quality of life and maximize response to therapy. Adequate nutritional support was shown to decrease the duration of
hospitalization, reduce post-surgery complications and enhance the healing process. Additionally, pets with cancer need
to be fed diets specifically designed to provide maximum benefit and nutritional support for the patient. To learn more,
please visit the
Cancer Nutrition section.

What are the treatment options for salivary gland tumors in cats and dogs?
Surgical removal of the tumor is the recommended course of action whenever possible, but may be difficult because of
the complexity of salivary gland anatomy and the invasiveness of the tumor in this location. Both dogs and cats will have
increased survival times with surgery alone (if the entire tumor can be removed) or with surgery and
radiation therapy (if
the entire tumor can not be removed). The use of
chemotherapy for the treatment of salivary gland tumors has not been
widely reported in medical journals.

What are the potential treatment complications?
Removal of the parotid gland (located over the ear canal) may result in damage to the facial nerve, which can result in the
inability of the pet to blink an eye, drooling, or drooping of the face on the affected side. Removal of the mandibular gland
(located behind the jaw bone) may result in damage to the nerves of the tongue which can result in decreased function of
the tongue.

How do I find a qualified veterinary oncologist?
To locate a qualified veterinary oncologist worldwide who can discuss with you appropriate cancer treatment plan for your
pet's cancer condition, please visit the "
Locate a veterinary oncologist" section.  

What is the prognosis for cats and dogs with salivary gland tumors?
The prognosis for a pet diagnosed with salivary gland cancer is unknown. As is the case with other types of cancer, it can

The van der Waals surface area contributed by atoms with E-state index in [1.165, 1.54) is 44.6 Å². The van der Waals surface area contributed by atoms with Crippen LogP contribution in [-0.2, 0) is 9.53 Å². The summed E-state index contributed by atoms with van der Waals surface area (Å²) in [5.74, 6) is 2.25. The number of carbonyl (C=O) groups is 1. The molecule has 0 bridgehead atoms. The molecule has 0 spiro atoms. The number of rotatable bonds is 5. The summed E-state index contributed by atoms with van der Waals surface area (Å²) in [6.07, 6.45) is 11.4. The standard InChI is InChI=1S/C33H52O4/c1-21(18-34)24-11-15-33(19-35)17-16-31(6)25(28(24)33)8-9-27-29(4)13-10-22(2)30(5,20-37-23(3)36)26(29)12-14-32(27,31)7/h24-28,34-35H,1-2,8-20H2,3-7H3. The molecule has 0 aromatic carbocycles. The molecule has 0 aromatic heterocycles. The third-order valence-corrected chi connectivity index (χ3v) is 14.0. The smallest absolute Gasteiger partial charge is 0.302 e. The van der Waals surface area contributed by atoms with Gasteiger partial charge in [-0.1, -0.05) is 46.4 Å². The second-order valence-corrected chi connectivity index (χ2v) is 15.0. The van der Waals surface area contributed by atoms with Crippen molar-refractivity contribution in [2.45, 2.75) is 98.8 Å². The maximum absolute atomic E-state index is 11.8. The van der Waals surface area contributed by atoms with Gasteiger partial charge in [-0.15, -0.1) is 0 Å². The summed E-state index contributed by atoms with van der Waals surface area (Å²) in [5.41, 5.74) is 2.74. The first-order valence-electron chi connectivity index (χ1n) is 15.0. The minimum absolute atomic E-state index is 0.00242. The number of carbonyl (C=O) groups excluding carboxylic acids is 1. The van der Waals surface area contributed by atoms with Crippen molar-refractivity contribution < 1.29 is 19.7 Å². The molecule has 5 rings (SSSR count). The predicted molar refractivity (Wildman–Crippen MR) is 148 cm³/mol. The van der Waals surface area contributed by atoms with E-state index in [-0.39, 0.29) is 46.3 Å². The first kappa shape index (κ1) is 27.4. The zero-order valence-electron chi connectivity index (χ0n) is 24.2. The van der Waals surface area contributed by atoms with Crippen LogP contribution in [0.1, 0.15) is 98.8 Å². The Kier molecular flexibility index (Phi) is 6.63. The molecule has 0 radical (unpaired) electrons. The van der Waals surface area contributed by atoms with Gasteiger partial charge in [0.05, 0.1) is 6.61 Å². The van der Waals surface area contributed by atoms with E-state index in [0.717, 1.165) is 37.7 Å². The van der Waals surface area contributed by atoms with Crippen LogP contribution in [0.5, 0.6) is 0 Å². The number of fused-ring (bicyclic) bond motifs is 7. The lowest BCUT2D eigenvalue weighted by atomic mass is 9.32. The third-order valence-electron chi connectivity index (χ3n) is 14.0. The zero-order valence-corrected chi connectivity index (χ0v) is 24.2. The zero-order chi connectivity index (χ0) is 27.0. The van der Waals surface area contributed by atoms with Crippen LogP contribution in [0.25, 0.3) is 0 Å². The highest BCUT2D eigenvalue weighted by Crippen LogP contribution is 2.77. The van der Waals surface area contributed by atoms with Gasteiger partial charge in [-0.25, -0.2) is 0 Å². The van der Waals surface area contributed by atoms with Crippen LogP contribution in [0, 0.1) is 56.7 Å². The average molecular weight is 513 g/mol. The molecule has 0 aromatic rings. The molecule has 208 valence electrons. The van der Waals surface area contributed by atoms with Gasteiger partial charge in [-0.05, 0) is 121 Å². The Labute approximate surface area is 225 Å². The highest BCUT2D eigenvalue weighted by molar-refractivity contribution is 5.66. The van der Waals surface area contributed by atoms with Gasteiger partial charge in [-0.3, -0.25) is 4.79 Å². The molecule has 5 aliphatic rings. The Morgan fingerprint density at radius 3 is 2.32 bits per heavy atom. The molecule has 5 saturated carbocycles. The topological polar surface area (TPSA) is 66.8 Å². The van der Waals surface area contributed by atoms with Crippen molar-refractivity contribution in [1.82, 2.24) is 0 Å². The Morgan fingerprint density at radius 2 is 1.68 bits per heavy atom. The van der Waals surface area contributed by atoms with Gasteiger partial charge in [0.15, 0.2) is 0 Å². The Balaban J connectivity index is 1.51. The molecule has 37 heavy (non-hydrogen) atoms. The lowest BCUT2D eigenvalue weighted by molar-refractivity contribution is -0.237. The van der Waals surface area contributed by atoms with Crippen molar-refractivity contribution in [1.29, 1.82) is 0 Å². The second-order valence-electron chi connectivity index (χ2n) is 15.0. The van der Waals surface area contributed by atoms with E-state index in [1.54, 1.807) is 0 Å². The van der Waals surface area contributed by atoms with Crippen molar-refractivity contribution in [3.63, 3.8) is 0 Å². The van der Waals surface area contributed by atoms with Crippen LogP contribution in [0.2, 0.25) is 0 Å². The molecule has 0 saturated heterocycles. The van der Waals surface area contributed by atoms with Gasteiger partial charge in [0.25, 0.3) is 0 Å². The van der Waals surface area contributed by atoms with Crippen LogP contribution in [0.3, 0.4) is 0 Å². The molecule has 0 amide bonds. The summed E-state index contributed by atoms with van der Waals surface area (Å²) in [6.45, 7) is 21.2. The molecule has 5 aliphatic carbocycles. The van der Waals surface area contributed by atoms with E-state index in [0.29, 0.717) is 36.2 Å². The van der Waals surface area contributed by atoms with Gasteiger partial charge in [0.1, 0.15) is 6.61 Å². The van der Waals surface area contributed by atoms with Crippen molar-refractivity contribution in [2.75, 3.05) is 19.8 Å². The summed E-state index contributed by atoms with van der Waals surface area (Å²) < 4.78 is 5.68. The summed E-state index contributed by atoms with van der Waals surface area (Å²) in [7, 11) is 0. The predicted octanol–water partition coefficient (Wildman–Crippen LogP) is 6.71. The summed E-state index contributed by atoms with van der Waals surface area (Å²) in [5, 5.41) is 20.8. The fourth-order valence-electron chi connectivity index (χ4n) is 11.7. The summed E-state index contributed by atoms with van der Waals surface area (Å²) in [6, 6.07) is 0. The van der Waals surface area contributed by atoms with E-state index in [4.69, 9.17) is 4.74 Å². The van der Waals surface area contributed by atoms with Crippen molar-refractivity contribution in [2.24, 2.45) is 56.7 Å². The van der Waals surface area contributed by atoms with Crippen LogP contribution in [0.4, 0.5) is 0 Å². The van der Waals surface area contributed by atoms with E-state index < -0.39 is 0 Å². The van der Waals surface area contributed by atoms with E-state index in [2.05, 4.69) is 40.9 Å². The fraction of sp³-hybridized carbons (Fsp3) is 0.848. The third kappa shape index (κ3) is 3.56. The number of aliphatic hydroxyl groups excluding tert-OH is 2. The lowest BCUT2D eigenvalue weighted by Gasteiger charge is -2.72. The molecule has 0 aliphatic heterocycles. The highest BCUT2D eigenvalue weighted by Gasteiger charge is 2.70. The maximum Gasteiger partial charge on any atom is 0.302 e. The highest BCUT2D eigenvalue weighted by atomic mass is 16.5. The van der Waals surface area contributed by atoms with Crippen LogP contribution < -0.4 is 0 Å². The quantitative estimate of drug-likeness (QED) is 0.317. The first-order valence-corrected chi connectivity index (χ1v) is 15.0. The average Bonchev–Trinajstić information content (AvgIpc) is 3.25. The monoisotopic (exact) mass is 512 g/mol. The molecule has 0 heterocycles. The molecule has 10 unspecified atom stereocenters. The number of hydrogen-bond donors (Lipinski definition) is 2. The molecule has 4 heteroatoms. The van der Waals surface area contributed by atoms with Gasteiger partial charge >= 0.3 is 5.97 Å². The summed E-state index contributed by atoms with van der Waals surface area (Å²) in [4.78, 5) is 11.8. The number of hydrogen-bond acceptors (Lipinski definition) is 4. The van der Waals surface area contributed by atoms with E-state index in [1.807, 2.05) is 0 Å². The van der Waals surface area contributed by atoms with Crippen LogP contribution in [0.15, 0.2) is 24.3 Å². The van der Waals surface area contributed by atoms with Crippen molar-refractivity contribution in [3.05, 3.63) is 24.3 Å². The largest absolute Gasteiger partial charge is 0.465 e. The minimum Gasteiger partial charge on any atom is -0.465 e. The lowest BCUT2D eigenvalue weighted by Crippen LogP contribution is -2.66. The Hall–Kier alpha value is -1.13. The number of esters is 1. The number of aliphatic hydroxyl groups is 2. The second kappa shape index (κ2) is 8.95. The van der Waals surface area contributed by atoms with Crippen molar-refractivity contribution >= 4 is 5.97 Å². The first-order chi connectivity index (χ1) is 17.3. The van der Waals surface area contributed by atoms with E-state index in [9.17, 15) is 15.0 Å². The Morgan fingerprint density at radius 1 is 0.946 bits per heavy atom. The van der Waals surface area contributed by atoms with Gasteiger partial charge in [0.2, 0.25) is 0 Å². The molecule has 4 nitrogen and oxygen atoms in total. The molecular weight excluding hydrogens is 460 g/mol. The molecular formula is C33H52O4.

be expected that pets whose tumors spread to distant organs face poorer prognosis than those whose tumors remain
localized. One study of 24 dogs and 30 cats showed that the median survival with surgery alone was 516 days and
increased to 550 days when combined with radiation therapy. Another study of 6 dogs showed the median survival of 74
days and all six dogs having developed lung metastases. The prognosis for long-term survival of cats is poorer compared
to dogs.

Are there any clinical trials cats and dogs with salivary gland tumors?
There are no clinical trials specifically designed to treat salivary gland cancer but there are several clinical trials available
for cats and dogs with any tumor type for which your pet may qualify. To learn more these trials (which are partially or fully
funded by the institutions), please visit the
Dog Clinical Trials (any tumor type) or Cat Clinical Trials (any tumor type)
section.  

Sources:
  • www.michvet.com/library/oncology_salivary_tumors.asp
  • Withrow Stephen J, and David M. Vail. Small Animal Clinical Oncology. St Louis: Saunders Elsevier, 2007.
  • Morrison Wallace B. Cancer in Dogs and Cats: Medical and Surgical Management. Baltimore: Williams&Wilkins,
    1998.
PET CANCER CENTER
Comprehensive guide to cancer diagnosis and treatment in cats and dogs
© 2007 Pet Cancer Center. ALL RIGHTS RESERVED.
Last updated 2/19/2017